>> >>> applies
>> >>>> to binary, where the encoding handles sorting and nulls, but not
>> >>> charsets.
>> >>>
>> >>> I think you should focus on the primitives you want to support. The
>> >>> compound type stuff (ie, "rowkey encodings") is a can of worms because
>> >> you
>> >>> need to support existing users, new users, novice users, and advanced
>> >>> users. Hence the interop between the DataType interface and the Struct
>> >>> classes. These work together to support all of these use-cases with
>> >>> the
>> >>> same basic code. For example, the protobuf encoding of
>> >>> postion|wire-type
>> >> +
>> >>> encoded value is easily implemented using Struct.
>> >>>
>> >>> I firmly believe that we cannot dictate rowkey composition.
>> >>> Applications,
>> >>> however, are free to implement their own. By using the common DataType
>> >>> interface, they can all interoperate.
>> >>>
>> >>> This is the largest reason why I didn't include OrderedBytes directly
>> >>> in
>> >>>> the spec. For example, OB includes a varint that I don't think is
>> >>> needed. I
>> >>>> don't object to its inclusion in OB, but I think it isn't a necessary
>> >>>> requirement for implementing this spec.
>> >>>
>> >>> Again, the surface area is as it is because of community consensus
>> >>> during
>> >>> the first phase of implementation. That consensus disagrees with you.
>> >>>
>> >>> I think there are 3 things to clear up:
>> >>>> 1. What types from OB are not included, and why?
>> >>>> 2. Why not use OB-style structs?
>> >>>> 3. Why choose protobuf for complex records?
>> >>>>
>> >>>> Does that sound like a reasonable direction to head with this
>> >> discussion?
>> >>>
>> >>> Yes, sounds great!
>> >>>
>> >>> As far as the DataType API, I think that works great with what I'm
>> >>> trying
>> >>>> to do. We'd build a DataType implementation for the encoding and
the
>> >> API
>> >>>> will applications handle the underlying encoding. And other encoding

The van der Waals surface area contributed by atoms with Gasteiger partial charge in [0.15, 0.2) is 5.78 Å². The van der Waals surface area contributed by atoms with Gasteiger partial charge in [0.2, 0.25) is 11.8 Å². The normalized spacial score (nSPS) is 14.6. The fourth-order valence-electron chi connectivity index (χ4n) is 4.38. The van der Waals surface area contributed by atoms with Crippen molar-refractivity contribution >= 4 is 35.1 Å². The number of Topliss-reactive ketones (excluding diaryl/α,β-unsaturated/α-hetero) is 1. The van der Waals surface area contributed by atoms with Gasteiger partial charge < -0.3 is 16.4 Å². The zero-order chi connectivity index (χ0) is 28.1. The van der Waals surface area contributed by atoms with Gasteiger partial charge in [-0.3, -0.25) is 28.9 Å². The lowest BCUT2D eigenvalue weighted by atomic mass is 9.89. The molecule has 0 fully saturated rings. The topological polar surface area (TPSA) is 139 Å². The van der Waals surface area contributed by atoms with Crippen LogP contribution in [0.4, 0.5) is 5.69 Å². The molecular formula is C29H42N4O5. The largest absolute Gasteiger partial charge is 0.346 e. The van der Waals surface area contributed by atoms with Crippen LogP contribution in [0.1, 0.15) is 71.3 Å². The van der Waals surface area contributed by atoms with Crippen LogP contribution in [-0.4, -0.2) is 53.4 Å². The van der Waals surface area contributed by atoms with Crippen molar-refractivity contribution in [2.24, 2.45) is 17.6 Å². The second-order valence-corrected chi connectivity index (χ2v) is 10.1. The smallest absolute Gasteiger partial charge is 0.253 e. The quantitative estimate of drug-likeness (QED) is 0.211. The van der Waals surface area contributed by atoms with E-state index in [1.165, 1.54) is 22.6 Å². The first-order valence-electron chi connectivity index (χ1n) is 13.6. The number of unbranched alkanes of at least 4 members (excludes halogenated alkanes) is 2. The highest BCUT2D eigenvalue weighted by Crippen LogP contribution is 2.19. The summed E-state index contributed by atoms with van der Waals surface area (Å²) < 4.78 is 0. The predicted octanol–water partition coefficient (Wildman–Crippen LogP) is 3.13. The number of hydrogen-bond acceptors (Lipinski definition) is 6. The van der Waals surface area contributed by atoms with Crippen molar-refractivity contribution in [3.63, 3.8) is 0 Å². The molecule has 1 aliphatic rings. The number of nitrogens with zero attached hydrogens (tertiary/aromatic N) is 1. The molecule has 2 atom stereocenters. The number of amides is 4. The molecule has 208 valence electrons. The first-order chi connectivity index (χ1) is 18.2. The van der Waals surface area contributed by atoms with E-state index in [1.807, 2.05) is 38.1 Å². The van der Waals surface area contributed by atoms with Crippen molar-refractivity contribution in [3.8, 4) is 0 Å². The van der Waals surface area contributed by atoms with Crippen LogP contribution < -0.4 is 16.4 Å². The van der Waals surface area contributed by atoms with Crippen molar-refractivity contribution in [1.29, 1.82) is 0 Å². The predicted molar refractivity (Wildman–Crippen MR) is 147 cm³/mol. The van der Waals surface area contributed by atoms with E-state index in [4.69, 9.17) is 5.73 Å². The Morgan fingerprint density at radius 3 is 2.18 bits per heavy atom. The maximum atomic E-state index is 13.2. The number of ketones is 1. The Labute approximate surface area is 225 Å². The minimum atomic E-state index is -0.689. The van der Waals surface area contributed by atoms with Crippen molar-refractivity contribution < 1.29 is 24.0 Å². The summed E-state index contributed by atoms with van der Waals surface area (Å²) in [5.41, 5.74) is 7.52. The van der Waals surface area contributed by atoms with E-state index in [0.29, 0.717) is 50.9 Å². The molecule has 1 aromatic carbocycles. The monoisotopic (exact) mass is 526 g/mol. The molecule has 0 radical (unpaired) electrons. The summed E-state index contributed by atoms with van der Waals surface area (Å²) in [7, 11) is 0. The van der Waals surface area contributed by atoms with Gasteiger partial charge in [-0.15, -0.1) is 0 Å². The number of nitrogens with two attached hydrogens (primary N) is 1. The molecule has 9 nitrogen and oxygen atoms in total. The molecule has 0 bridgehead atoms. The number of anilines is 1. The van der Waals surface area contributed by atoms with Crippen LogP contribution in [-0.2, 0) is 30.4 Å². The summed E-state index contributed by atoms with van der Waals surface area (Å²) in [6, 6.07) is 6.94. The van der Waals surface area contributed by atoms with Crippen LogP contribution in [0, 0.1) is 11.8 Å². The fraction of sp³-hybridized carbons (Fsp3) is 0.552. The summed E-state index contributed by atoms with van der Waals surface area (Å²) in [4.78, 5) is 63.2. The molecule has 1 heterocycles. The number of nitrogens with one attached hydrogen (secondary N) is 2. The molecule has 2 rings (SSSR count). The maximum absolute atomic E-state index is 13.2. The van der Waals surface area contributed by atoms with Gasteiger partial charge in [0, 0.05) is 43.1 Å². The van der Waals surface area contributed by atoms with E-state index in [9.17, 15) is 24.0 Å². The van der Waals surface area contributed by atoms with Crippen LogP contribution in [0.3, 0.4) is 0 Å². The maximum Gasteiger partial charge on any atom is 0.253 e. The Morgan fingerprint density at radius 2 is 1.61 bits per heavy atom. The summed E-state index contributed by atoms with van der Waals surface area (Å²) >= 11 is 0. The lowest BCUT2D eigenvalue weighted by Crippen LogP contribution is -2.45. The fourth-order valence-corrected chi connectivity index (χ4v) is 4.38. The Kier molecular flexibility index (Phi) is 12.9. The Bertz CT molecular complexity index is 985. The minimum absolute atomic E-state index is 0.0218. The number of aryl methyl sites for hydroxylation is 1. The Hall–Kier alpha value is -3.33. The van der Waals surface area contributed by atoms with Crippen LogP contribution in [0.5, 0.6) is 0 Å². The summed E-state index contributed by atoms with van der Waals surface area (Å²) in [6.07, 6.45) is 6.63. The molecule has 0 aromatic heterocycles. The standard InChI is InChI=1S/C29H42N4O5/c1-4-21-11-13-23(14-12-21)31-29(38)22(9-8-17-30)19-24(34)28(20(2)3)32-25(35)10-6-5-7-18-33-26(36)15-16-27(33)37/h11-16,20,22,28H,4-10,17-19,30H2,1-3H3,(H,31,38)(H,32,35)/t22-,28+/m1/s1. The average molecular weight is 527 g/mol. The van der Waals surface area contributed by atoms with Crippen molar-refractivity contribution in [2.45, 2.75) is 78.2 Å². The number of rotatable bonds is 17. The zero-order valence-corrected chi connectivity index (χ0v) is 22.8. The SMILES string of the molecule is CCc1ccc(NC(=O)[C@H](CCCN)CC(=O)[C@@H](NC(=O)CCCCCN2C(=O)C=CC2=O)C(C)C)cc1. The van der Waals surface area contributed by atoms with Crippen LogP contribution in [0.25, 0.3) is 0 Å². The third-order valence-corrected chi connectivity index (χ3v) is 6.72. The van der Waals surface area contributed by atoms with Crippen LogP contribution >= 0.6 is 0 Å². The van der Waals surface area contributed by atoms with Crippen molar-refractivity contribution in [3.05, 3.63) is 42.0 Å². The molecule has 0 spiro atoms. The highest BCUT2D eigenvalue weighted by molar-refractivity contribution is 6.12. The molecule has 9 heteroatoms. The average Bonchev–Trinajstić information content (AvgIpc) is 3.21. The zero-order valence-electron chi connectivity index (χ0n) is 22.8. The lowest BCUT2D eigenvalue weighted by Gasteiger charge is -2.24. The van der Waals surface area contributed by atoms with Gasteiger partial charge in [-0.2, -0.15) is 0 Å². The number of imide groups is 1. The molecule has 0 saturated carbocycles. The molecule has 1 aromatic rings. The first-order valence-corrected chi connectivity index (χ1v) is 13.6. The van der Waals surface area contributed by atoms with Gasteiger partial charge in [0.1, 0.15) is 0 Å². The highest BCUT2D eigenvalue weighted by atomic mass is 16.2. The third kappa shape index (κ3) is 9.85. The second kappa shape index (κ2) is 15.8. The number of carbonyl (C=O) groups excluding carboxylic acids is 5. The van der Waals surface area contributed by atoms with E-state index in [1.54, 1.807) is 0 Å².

>> >>>> strategies can be swapped in as well, if we want to address
>> >> shortcomings
>> >>> in
>> >>>> this one, or have another for a different use case.
>> >>>
>> >>> I'm quite pleased to hear that. Applications like Kite, Phoenix, Kiji
>> >>> are
>> >>> the target audience of the DataType API.
>> >>>
>> >>> Thank you for picking back up this baton. It's sat for too long.
>> >>>
>> >>> -n
>> >>>
>> >>>> On 05/13/2014 02:33 PM, Nick Dimiduk wrote:
>> >>>>
>> >>>>> Breaking off hackathon thread.
>> >>>>>
>> >>>>> The conversation around HBASE-8089 concluded with two points:
>> >>>>>  - HBase should provide support for order-preserving encodings
while
>> >>>>> not dropping support for the existing encoding formats.
>> >>>>>  - HBase is not in the business of schema management; that is
a
>> >>>>> responsibility left to application developers.
>> >>>>>
>> >>>>> To handle the first point, OrderedBytes is provided. For the
>> >> supporting
>> >>>>> the second, the DataType API is introduced. By introducing this
>> >>>>> layer
>> >>>>> above specific encoding formats, it gives us a hook for plugging
in
>> >>>>> different implementations and for helper utilities to ship with
>> >>>>> HBase,
>> >>>>> such as HBASE-10091.
>> >>>>>
>> >>>>> Things get fuzzy around complex data types: pojos, compound
rowkeys
>> >>>>> (a
>> >>>>> special case of pojo), maps/dicts, and lists/arrays. These types
are
>> >>>>> composed of other types and have different requirements based
on
>> >>>>> where
>> >>>>> in the schema they're used. Again, by falling back on the DataType
>> >> API,
>> >>>>> we give application developers an "out" for doing what makes
the
>> >>>>> most
>> >>>>> sense for them.
>> >>>>>
>> >>>>> For compound rowkeys, the Struct class is designed to fill in
this
>> >> gap,
>> >>>>> sitting between data encoding and schema expression. It gives
the
>> >>>>> application implementer, the person managing the schema, enough
>> >>>>> flexibility express the key encoding in terms of the component
>> >>>>> types.
>> >>>>> These components are not limited to the simple primitives already
>> >>>>> defined, but any DataType implementation. Order preservation
is
>> >>>>> likely
>> >>>>> important here.
>> >>>>>
>> >>>>> For arrays/lists, there's no implementation yet, but you can
see how
>> >> it
>> >>>>> might be done if you have a look at struct. Order preservation
may
>> >>>>> or
>> >>>>> may not be important for arrays/list.
>> >>>>>
>> >>>>> The situation for maps/dicts is similar to arrays/lists. The
one
>> >>>>> complication is the case where you want to map to a column family.
>> >>>>> How
>> >>>>> can these APIs support this thing?
>> >>>>>
>> >>>>> Pojos are a little more complicated. Probably Struct is sufficient
>> >>>>> for
>> >>>>> basic cases, but it doesn't support nice features like versioning
--
>> >>>>> these are sacrificed in favor of order preservation. Luckily,
>> >>>>> there's
>> >>>>> plenty of tools out there for this already: Avro, MessagePack,
>> >> Protobuf,
>> >>>>> Thrift, &c. There's no need to reinvent the wheel here.
Application
>> >>>>> developers can implement the DataType API backed by their management
>> >>>>> tool of choice. I created HBASE-11161 and will post a patch
shortly.
>> >>>>>
>> >>>>> Specific comments about the Hackathon notes inline.
>> >>>>>
>> >>>>> Thanks,
>> >>>>> Nick
>> >>>>
>> >>>>
>> >>>> --
>> >>>> Ryan Blue
>> >>>> Software Engineer
>> >>>> Cloudera, Inc.
>> >>
>
>